What better day to celebrate Read Across America Day than on March 2, the birthday of the beloved Dr. Seuss? It's the perfect kickoff to March's National March Into Literacy Month, both of which are dedicated to the promotion of reading and literacy.
Read Across America Day was first introduced by the National Education Association in 1998. The NEA's goal for the celebration is to motivate kids to become lifelong readers, thereby improving student performance. Every year, schools, public libraries and other organizations celebrate this day by holding reading events for kids.
Encourage a Love of Reading
There are many ways parents can promote a love of reading and encourage their kids to read not only during this celebration but year-round.
Read to kids. Begin reading to your children when they’re very young. The NEA suggests infancy is a good time to start. As your child grows, encourage your child's participation in reading the story with or to you. Although your child may not be ready to read, kids often have some of their favorite books or pages memorized. By making your child an active participant, it will help develop their love for reading.
Visit the library. Think of the library as a big free educational toy store. Help your child choose some books but also encourage your child to look through shelves and select some on their own. Your child can also take home audiobooks, video games, videos and music CDs.
Help your child build a collection. One thing common among reading lovers is how much they enjoy having their own book collection. Help your child build a personal library of your child's favorite series, author or genre. Then give your child a special shelf to store and display the collection.
Play word games. Look for board, computer or phone games that help kids develop their reading and spelling skills and vocabulary.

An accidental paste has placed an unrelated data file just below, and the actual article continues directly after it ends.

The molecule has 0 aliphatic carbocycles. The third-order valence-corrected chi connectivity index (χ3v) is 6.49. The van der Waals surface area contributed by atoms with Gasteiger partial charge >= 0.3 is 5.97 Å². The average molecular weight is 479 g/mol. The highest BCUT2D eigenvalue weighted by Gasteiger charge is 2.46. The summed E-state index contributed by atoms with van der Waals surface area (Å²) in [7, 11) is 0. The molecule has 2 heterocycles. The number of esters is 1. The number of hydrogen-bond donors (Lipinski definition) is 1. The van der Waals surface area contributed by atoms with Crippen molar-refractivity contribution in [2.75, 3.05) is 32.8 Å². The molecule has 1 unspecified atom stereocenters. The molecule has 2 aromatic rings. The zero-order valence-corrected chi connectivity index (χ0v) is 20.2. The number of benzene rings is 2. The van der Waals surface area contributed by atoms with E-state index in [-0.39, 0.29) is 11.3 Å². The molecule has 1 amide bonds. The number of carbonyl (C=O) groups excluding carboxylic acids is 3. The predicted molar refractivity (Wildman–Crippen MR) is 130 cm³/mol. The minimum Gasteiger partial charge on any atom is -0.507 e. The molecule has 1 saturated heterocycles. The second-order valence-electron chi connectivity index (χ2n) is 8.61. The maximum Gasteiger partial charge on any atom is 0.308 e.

Sign up for Goodreads. Through this Android and iOS app, kids can track both the books they've read and those they want to read. They can also check out what their friends are reading.
Subscribe your child to a magazine. There's a host of kids' magazines on the market and something for every age group. It will give your child something to look forward to each month and build enthusiasm for reading.
Read in front of your kids. Show kids that reading isn't just a school requirement, but rather a lifelong activity. Let them see you reading both to learn and for pleasure.
Form a kids book club. If your child is interested in it, this is a great way to build excitement for reading. You'll want to find kids who are all about the same reading level. You'll need to decide where to hold the weekly or monthly meetings, which could be at your house, or perhaps your school or public library will provide you space. You might be able to advertise it through your child's school or public library as well.
Set up a reading room or corner. Find a quiet distraction-free area in your home to designate as the reading area. It should have comfy seating, perhaps even a bean bag or two, pillows, blankets and good lighting.
Kimberly Blaker is a freelance writer. She also owns an online store, Sage Rare & Collectible Books, specializing in out-of-print, scarce, signed, and first editions; fine bindings; ephemera and more at sagerarebooks.com.
Read to a certified therapy dog!
March 1, 3-4:30 at Brimhall Library Children's Program Room!
March 3, 3:30-4:30 at Newbury Park Library Meeting Room
Registration required: https://libcal.tolibrary.org/calendar/dogdays/. Participants will sign up for a brief 10-minute session with a dog and their owner.